Safe Horse Handling for Vet Visits

What’s the best way to handle a horse so he remains calm and well-behaved during vet and farrier visits?
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safe horse handling
Stand on the same side of the horse thatyour vet is working on. Here you can keep an eye on the clinician interacting with the horse and should any dangerous movement erupt, you are better positioned to direct the hindquarters away from the clinician by simply drawing the horse’s head toward yourself. | Photo: The Horse Staff
Q. What’s the best way to handle a horse so he remains calm and well-behaved during veterinary and farrier visits, keeping in mind both horse and human safety?

—Via e-mail

A. This is a great question. It would take a book, or at least a chapter, to adequately cover all the different procedures, but let me offer some general tips and examples. And we’ll assume this is for routine care rather than emergencies.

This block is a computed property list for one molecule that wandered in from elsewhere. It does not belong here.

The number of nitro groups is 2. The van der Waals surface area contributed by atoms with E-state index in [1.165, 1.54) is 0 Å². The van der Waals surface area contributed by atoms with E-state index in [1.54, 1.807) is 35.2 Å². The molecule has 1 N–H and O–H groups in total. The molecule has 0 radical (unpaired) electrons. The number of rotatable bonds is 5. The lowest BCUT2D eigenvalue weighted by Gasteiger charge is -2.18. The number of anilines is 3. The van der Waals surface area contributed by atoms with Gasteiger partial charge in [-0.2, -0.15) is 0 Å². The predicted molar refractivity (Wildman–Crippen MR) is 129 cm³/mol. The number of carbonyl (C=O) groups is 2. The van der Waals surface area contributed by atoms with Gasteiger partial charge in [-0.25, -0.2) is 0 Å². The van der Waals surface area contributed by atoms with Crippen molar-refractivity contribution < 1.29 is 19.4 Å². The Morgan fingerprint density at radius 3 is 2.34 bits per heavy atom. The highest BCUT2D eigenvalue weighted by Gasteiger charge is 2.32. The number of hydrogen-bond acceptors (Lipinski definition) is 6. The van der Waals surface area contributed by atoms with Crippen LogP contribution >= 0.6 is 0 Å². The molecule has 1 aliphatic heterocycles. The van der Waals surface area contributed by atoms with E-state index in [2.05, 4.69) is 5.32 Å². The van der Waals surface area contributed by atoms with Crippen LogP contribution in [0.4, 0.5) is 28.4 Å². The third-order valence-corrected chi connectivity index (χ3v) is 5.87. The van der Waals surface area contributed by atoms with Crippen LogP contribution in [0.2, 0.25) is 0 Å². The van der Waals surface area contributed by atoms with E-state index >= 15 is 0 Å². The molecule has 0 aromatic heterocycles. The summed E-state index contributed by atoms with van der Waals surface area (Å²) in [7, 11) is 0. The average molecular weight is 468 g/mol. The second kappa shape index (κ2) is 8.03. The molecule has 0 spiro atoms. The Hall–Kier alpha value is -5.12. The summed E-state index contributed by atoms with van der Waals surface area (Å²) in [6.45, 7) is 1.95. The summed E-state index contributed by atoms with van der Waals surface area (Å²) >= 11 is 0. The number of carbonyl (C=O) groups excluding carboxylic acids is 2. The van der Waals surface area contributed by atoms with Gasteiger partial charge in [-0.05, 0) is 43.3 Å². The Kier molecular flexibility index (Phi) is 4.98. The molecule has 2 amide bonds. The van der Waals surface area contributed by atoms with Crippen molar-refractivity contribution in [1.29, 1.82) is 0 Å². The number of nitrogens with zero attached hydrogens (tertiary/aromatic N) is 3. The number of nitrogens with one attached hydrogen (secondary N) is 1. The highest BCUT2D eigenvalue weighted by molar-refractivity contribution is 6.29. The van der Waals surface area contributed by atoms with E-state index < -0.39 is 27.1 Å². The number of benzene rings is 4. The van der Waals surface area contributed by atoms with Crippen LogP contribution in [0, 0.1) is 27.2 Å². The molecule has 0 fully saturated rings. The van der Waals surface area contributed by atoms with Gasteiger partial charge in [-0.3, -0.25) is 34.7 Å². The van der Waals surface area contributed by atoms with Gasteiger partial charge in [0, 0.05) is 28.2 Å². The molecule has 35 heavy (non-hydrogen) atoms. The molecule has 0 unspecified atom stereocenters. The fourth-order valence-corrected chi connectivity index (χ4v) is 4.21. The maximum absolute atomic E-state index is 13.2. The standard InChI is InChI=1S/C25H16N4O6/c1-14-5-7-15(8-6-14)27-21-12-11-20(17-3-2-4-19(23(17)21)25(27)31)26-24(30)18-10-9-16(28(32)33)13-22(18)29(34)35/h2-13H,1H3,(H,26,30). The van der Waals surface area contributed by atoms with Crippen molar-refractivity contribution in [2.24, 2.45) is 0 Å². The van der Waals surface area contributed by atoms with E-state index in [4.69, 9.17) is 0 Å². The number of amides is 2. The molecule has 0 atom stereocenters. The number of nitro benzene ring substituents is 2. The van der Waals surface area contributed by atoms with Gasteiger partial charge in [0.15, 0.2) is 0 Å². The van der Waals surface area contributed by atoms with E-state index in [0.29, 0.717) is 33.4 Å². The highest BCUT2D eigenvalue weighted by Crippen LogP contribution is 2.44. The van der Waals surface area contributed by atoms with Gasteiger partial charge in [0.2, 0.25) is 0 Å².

The strategy I (and most other equine professionals) recommend is to acclimate your horse to veterinary and farrier visits before they actually happen, using positive reinforcement to reward tolerance of simulated farrier or veterinarian procedures. Just as with trailer loading and transportation, every horse deserves to be acclimated as early in life as is practical, so that standing for procedures becomes a simple, positive experience. And although we often assume it’s easier for horses to learn these tasks when they are young, it’s really never too late to start teaching a horse how to be comfortable with any of the routine health care and veterinary procedures

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Sue M. McDonnell, PhD, is a certified applied animal behaviorist and the founding head of the equine behavior program at the University of Pennsylvania’s School of Veterinary Medicine. She is also the author of numerous books and articles about horse behavior and management.

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